The present litigation mostly concerned Topek’s infringement claims. I will only discuss Silverstein’s motion for a preliminary injunction against Topek’s allegedly false advertising. Silverstein argued that, while Topek may have bought Yankee’s assets, it didn’t buy the company by acquiring the stock, and therefore wasn’t a successor in interest. Thus, it wasn’t entitled to “hold itself out to the public as ‘Yankee Barn Homes,’ or say that it has been in business since 1969, or claim that it has built award-winning homes throughout the country, or display pictures of homes that it never actually built, or display testimonials from clients who purchased their homes from what Silverstein considers to be the ‘true’ Yankee Barn Homes.”
The court quickly distinguished Paper Thermometer Co. v. Murray, 2012 WL 194369, 2012 DNH 017 (D.N.H. Jan. 23, 2012), a reverse passing off case involving a defendant who purchased plaintiff’s goods, re-labeled them, represented to the public that it (rather than plaintiff) had engineered and manufactured them, and then sold those products as its own. Topek argued that its purchase of Yankee’s assets resulted in a “de facto merger,” reasoning that if Topek could be liable for Yankee’s financial obligations, it necessarily can hold itself out to the public as Yankee.
The court found this unpersuasive too; the cases about successor liability weren’t really on point to a question about what name Topek could sell under, or whether it could “claim to manufacture the same high-quality homes today that Yankee Barn produced for many years.”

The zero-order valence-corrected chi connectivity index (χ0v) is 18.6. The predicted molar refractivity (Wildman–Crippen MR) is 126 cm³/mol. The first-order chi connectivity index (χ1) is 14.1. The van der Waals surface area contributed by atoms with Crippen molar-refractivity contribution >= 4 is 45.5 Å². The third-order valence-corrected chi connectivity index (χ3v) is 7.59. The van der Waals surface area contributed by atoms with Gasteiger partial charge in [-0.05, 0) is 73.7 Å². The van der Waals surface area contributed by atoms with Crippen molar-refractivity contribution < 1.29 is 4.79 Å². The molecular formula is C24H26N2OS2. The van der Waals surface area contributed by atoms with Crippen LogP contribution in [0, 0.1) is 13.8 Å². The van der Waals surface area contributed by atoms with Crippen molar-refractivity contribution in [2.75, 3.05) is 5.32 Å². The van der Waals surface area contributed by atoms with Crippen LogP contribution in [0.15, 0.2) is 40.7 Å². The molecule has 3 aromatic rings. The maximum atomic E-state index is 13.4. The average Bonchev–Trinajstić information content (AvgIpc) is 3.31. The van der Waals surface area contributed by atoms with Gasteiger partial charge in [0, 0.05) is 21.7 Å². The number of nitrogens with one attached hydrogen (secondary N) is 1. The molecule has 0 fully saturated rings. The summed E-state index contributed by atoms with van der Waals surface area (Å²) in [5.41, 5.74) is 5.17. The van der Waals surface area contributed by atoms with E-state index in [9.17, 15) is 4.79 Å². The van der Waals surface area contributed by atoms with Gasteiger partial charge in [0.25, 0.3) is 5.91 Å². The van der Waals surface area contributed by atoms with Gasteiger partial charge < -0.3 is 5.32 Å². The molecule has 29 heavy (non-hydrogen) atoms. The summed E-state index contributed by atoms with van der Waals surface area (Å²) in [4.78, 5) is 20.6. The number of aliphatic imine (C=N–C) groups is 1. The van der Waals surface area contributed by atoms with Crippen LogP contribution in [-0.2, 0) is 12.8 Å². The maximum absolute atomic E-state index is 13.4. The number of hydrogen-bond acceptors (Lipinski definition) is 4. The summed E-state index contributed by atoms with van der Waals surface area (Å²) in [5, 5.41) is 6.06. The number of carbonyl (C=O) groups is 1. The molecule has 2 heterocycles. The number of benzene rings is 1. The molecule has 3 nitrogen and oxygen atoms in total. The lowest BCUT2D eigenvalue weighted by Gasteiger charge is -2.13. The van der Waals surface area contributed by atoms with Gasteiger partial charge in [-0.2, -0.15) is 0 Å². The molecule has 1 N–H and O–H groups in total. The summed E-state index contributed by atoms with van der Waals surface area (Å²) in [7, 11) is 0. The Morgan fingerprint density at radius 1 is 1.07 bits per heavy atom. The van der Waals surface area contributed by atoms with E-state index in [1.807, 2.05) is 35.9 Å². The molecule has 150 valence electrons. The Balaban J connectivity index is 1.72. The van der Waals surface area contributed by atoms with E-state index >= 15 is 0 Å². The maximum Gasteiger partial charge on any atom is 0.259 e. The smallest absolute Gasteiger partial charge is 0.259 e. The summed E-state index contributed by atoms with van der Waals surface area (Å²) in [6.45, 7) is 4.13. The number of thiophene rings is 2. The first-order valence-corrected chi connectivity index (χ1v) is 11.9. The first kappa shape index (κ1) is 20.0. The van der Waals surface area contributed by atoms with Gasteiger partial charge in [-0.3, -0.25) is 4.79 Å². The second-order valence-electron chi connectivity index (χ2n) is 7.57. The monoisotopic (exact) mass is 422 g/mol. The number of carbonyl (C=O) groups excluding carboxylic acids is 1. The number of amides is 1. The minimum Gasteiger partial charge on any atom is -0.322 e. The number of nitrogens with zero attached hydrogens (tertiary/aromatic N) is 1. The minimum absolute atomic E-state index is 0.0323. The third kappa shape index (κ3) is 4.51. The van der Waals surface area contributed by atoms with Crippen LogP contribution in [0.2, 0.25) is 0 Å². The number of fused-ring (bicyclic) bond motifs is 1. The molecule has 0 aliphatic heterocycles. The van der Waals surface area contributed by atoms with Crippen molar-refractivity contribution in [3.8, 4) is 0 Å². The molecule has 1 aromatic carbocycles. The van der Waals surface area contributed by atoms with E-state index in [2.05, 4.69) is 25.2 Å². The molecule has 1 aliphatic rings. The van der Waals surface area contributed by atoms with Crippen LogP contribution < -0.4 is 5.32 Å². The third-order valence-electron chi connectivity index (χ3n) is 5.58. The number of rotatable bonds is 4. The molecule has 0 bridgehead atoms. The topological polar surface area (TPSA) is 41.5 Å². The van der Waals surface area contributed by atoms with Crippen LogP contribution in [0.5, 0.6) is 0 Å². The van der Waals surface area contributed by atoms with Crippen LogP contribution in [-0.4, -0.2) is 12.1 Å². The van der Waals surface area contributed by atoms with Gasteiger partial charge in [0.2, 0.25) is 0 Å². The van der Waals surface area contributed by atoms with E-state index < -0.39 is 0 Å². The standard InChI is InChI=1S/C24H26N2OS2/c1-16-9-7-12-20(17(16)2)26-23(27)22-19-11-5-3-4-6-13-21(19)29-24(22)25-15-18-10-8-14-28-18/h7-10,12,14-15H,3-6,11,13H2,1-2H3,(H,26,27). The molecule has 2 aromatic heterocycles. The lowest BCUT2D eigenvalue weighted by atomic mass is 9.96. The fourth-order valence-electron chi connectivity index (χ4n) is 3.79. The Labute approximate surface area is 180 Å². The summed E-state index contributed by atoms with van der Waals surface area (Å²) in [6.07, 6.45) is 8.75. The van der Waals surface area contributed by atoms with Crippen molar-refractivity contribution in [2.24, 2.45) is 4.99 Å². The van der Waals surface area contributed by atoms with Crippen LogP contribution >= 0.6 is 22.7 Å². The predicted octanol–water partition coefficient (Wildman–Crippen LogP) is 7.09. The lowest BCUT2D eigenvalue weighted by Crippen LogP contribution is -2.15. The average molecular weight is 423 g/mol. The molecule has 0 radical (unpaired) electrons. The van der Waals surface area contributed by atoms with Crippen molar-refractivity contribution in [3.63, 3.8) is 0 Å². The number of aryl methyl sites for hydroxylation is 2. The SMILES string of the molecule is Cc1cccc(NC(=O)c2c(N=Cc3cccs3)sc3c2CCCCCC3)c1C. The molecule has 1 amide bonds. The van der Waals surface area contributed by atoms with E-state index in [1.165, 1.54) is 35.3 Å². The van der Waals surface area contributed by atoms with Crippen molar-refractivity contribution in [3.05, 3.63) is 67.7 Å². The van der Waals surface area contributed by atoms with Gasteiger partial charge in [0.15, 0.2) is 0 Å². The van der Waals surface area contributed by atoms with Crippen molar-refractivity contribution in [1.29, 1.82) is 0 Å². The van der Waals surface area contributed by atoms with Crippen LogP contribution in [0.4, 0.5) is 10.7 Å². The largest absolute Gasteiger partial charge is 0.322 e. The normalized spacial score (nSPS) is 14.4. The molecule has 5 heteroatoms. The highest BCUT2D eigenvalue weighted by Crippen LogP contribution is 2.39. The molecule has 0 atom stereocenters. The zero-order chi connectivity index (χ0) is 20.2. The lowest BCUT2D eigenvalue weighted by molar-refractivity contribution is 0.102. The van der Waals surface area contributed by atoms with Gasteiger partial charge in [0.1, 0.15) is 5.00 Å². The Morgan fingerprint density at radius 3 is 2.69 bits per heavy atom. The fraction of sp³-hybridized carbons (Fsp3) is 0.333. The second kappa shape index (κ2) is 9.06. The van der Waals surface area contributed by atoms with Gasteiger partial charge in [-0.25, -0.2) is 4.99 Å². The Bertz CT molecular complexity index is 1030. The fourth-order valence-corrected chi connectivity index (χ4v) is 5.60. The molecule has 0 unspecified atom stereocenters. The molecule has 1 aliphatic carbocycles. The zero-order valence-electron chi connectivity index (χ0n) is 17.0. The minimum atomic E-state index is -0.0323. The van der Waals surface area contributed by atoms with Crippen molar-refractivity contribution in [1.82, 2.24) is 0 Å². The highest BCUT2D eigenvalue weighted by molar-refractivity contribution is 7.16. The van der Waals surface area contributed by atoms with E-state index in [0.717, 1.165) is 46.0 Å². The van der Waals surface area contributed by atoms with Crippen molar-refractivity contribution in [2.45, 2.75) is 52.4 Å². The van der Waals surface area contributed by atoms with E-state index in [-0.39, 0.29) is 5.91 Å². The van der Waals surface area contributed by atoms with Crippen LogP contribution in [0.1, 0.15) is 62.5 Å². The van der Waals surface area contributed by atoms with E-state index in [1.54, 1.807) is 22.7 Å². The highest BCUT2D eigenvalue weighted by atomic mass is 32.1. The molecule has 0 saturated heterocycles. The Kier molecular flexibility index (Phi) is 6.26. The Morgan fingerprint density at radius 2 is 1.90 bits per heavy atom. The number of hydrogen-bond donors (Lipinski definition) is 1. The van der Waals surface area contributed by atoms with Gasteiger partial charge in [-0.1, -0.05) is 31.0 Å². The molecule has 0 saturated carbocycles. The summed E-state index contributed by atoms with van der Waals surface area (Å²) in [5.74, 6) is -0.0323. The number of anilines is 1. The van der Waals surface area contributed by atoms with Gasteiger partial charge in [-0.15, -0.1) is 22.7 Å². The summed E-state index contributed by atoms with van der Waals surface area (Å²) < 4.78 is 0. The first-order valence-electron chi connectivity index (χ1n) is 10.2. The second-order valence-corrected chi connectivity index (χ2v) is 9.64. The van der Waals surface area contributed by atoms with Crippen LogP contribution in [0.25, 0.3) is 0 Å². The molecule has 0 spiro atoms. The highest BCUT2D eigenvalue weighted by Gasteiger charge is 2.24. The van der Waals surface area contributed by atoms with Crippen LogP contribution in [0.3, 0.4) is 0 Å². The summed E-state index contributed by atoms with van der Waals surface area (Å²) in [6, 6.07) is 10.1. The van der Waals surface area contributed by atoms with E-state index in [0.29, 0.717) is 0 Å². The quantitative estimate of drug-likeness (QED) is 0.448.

Fortunately, the court found guidance from Callman on Unfair Competition. Callman says that it’s
patently misleading to advertise a false date of establishment or to suggest, without warrant, that the reputation of a newly established business is well-known to the public. Reference to an early date of establishment suggests that the business is an experienced, firmly established, successful and reliable concern. Therefore, the dispositive question in any case is whether the business enterprise, as a unit, including all its human elements and its corporeal and incorporeal values, has continued, substantially unchanged, since its inception…..
Many status changes don’t break continuity. These include “its development from a small craft shop to a big industrial unit; a change in its legal form, e.g., from individual ownership to a partnership or corporation; a change of firm name or trademark; a change of ownership; expansion to other lines of business; bankruptcy; or the transfer of the old business to a new corporation.” Retention of firm name or trademark also evidences continuity. “Such continuity, however, may be broken by the removal of the business to another country, by its conversion to an entirely different product line, or by its division into several parts transferred to different successors.”
Silverstein didn’t allege any factors indicating a break in business continuity, and several factors suggesting such continuity were present. Topek bought all or virtually all of Yankee’s assets, including domain names, copyrights, trademarks and service marks, and goodwill. And it operated the same manufacturing facility from which Yankee operated since 1972, using much of Yankee’s former workforce. Since neither party adequately addressed the relevant issues, and since Silverstein bore the burden, the motion for preliminary injunction was denied.